Scotland’s supreme civil court has given Trees for Life permission to challenge the Scottish Government’s beaver killing policy through a judicial review.
The rewilding charity says the Government’s nature agency NatureScot is breaking the law by failing to make the killing of endangered wild beavers a last resort when they need managing.
In December, Trees for Life applied to the Court of Session for a judicial review. Trees for Life’s recent public crowdfunder to cover the legal costs raised over £60,000.
The case aims to ensure a safer future for beavers, which can be key allies in tackling the nature and climate crises because their dams create nature-rich and flood-reducing wetlands. Trees for Life also says any changes to management need to be practical and effective in protecting farmers’ interests.
In 2019 a fifth of Scotland’s beaver population was culled as a result of licenses being granted.
In a ruling announced today, the Court found NatureScot’s objections to be unfounded and that the case can proceed immediately to a formal judicial review, which the Court will hear later this year.
Steve Micklewright, Trees for Life’s hief executive, said: ‘We’re grateful to the court for granting permission for our judicial review to be heard, which we hope will lead to a more nature-friendly, climate-friendly and farmer-friendly approach to this endangered species in Scotland.-
A judicial review – a court review of official decision-makers’ decisions and actions to ensure they are lawful – can only proceed when there is recognised legal ground and if the applicant has the legal right, known as ‘standing’, to bring a challenge.
Lawyer Adam Eagle, chief executive officer of legal specialist rewilding charity The Lifescape Project, which is spearheading the litigation with Trees for Life, said: ‘In its decision the Court has found that Trees for Life has the legal right to challenge NatureScot on this important issue, despite the agency’s attempt to avoid the issues being fully aired at a substantive trial.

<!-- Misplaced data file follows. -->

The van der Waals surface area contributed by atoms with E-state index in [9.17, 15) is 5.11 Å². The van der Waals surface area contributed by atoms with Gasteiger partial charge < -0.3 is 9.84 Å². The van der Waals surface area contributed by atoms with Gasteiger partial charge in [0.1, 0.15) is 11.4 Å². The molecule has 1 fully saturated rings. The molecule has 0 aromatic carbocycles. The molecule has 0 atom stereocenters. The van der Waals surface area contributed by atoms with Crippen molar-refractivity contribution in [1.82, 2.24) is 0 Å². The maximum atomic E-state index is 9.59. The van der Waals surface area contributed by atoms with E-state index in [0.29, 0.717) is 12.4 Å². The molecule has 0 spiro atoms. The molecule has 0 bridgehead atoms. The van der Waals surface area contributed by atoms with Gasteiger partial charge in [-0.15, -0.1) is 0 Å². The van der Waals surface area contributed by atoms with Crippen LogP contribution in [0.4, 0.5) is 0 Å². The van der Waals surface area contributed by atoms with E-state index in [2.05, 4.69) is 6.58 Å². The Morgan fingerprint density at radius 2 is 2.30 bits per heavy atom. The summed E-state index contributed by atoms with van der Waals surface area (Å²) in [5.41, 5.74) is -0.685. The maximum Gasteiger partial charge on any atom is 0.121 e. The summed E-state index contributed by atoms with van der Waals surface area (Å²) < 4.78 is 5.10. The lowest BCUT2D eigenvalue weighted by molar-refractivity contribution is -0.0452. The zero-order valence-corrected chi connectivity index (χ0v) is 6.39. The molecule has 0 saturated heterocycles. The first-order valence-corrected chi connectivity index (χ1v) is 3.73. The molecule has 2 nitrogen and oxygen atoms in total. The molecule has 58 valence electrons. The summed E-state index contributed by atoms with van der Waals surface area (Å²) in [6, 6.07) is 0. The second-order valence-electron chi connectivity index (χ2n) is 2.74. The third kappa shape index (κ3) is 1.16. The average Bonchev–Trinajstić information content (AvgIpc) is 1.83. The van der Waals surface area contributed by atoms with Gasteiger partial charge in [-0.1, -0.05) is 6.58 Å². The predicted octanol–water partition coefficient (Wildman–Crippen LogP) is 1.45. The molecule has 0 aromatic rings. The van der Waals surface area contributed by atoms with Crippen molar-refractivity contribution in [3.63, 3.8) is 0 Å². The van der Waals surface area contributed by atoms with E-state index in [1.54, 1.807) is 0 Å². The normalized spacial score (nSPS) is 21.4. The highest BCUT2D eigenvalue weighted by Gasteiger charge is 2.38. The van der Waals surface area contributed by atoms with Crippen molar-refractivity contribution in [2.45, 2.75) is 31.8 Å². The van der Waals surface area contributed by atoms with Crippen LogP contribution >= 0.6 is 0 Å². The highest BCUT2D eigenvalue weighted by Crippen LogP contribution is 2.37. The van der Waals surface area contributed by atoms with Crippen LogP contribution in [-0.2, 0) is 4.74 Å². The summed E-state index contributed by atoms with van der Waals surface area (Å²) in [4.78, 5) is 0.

‘This step forward also shows that we have a real prospect of succeeding in this legal challenge, which is now scheduled for a final hearing in May this year.’
The Scottish Government has argued that beavers cannot be relocated outside of their existing river catchment area and spread naturally from ranges in Knapdale in Argyll and Tayside.
This has led farmer who have had their crops and/or property damaged by the animals to apply for licenses.
Since the Government declared beavers to be legally protected in 2019, NatureScot has issued dozens of killing licences when beavers have local impacts on farmland – even though laws on protected species require management to have the least possible impact on their conservation.
Currently the Scottish Government is blocking such relocations, even though NatureScot has identified over 100,000 hectares of suitable habitat. This approach is limiting options for Tayside farmers whose crops are damaged by beavers, often putting them in the position of having to shoot the popular animals.
Trees for Life is dedicated to rewilding the Scottish Highlands. See treesforlife.org.uk.
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